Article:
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“Prevalence of diabetes of 16% is extremely high, we need to reduce it, warns Dra. Hernández

Persistent risk factors impact the probability of life of these patients, increasing mortality.

Dr. Leticia Hernández, President-elect of the Puerto Rican Society of Endocrinology and Diabetology. Photo: Journal of Medicine and Public Health. Fabiola Plaza.

Due to the epidemiological level that is currently happening on the Island, in the face of this disease, it is vital to have all the updated information on the different treatments and determining factors.

“It is extremely important for all physicians and primary care physicians, because we have a prevalence extremely high of 16% and we were not able to reduce it, and in addition, patients living with the condition are at risk of multiple complications, at the cardiovascular, neurological, and renal levels that affect their quality of life,” said Dr. Leticia Hernández, president of Puerto Rican Society of Endocrinology and Diabetology.

These risk factors impact the probability of life of these patients, since mortality is increased, for which it is vital that primary care physicians learn to manage these patients in a comprehensive manner, treating all these parallel conditions that arise from the diabetes.

Within the framework of the ExpoSalud event, which is a space co-created from the Journal of Medicine and Public Health, aimed at patients to have this approach with first-hand information from specialists in various areas of Puerto Rico.

Even though the diabetes was known for its appearance in adult life, however, it is now known that the diabetes type 1 and 2 can appear not only in adulthood, but also in childhood. This is due to the number of children and young people suffering from obesity.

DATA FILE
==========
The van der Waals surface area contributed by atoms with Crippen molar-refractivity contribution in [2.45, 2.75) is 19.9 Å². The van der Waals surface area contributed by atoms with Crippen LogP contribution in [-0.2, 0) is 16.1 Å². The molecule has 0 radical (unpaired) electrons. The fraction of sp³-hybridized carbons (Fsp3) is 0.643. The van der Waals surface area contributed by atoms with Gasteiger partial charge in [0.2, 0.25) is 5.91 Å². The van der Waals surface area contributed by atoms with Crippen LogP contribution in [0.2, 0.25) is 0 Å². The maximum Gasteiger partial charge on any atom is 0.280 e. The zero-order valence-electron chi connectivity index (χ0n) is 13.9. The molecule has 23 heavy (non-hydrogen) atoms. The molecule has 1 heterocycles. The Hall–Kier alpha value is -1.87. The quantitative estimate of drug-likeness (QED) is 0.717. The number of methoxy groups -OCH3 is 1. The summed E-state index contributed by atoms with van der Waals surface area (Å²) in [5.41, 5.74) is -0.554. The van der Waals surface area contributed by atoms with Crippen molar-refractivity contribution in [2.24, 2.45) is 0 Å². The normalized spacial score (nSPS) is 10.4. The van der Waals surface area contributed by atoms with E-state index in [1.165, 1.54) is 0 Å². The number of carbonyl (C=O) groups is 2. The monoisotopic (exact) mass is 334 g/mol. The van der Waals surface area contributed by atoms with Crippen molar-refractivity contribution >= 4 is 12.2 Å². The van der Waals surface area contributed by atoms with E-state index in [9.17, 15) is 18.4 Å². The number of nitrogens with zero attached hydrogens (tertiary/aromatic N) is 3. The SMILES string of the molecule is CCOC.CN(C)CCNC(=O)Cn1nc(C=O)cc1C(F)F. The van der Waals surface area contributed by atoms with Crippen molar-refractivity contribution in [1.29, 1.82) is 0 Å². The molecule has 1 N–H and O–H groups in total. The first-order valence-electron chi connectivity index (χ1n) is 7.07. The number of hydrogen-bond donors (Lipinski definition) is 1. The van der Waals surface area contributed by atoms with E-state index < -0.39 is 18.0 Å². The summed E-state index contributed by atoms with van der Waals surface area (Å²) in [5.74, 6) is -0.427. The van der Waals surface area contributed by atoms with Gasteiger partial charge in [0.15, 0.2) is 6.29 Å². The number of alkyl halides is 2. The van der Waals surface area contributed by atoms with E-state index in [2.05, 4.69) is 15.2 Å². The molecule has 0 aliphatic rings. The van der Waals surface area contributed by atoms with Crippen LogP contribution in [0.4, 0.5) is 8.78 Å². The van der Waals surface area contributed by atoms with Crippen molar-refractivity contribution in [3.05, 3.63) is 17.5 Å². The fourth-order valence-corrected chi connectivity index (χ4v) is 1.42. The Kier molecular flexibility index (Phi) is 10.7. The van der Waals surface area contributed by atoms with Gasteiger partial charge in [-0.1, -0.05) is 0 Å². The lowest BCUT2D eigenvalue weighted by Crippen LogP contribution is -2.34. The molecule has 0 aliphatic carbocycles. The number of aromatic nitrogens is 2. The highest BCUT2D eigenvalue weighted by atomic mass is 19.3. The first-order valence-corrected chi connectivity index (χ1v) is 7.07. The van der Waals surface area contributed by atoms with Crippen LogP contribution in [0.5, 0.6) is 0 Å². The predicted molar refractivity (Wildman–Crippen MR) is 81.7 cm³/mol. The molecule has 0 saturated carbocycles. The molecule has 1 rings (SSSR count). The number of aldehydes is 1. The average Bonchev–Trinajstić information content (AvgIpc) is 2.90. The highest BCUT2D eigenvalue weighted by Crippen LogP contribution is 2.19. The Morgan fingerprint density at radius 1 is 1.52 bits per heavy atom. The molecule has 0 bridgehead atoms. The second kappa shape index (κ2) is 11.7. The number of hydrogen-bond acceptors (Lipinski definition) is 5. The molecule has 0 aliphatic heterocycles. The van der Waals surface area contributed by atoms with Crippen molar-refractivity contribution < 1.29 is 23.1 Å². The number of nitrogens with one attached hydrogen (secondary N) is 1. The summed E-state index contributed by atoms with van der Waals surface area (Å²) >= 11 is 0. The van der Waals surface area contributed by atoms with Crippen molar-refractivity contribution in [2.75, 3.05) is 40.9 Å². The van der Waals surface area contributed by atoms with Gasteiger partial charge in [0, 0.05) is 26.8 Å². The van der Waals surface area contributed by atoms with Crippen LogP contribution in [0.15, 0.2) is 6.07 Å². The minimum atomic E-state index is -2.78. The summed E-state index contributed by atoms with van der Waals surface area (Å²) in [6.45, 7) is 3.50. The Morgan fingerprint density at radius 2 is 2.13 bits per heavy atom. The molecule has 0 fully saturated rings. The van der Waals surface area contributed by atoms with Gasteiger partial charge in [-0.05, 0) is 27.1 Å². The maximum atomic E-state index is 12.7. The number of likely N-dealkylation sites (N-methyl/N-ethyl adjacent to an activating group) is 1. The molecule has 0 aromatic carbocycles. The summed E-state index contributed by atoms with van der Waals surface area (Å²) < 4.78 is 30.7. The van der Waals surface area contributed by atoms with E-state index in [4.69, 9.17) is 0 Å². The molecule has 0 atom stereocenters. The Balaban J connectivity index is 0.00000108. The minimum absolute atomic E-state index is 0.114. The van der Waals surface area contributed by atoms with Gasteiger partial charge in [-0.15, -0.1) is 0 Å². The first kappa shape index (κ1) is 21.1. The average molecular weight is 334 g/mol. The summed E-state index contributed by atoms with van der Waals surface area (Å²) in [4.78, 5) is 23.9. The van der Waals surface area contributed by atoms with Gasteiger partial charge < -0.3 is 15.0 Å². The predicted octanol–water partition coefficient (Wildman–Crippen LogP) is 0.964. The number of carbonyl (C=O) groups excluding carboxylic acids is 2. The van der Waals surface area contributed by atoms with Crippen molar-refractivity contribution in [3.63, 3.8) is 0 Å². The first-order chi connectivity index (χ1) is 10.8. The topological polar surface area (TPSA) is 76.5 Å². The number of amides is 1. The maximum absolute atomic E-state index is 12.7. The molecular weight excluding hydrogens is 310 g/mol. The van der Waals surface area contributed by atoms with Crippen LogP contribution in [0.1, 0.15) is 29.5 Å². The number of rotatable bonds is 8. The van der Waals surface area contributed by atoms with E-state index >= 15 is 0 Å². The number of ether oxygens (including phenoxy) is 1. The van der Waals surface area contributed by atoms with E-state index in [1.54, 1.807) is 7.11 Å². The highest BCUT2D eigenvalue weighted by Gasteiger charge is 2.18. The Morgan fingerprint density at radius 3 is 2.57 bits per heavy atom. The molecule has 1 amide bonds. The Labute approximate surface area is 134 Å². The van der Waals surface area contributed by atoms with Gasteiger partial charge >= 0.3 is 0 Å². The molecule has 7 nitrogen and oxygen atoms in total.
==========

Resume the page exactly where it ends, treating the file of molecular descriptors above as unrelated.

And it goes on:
There is no cure for diabetes type 2, taking certain steps, such as losing weight, eating healthy, and exercising, may help bring the disease under control. But if this is not enough to control glucose, then the patient may need medication.

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With the advancement of the disease in Puerto Rico, a phenomenon is being seen that is based on the increase in cases, the conditions of COVID-19, but that is also related to the accessibility to treatments, medical attention, and the improvement of patients.

“Right now we have some initiatives, created by Dr. Mirian Mayende, also using endocrinologists from the Puerto Rican Society of Endocrinology and Diabetology, and one of them is the course, Diabetes University Online, where primary care physicians have access to 14 credits of continuing education in comprehensive patient management with diabetesHernandez maintains.

In addition to reiterating, vital factors are that the patient, together with his doctor and nutritionist, manage the sugar levels in medicines and food. “There has to be a coordination, maybe a snack, that contains protein and carbohydrates for a particular period, where that patient has a higher level of risk of hypoglycemia.”

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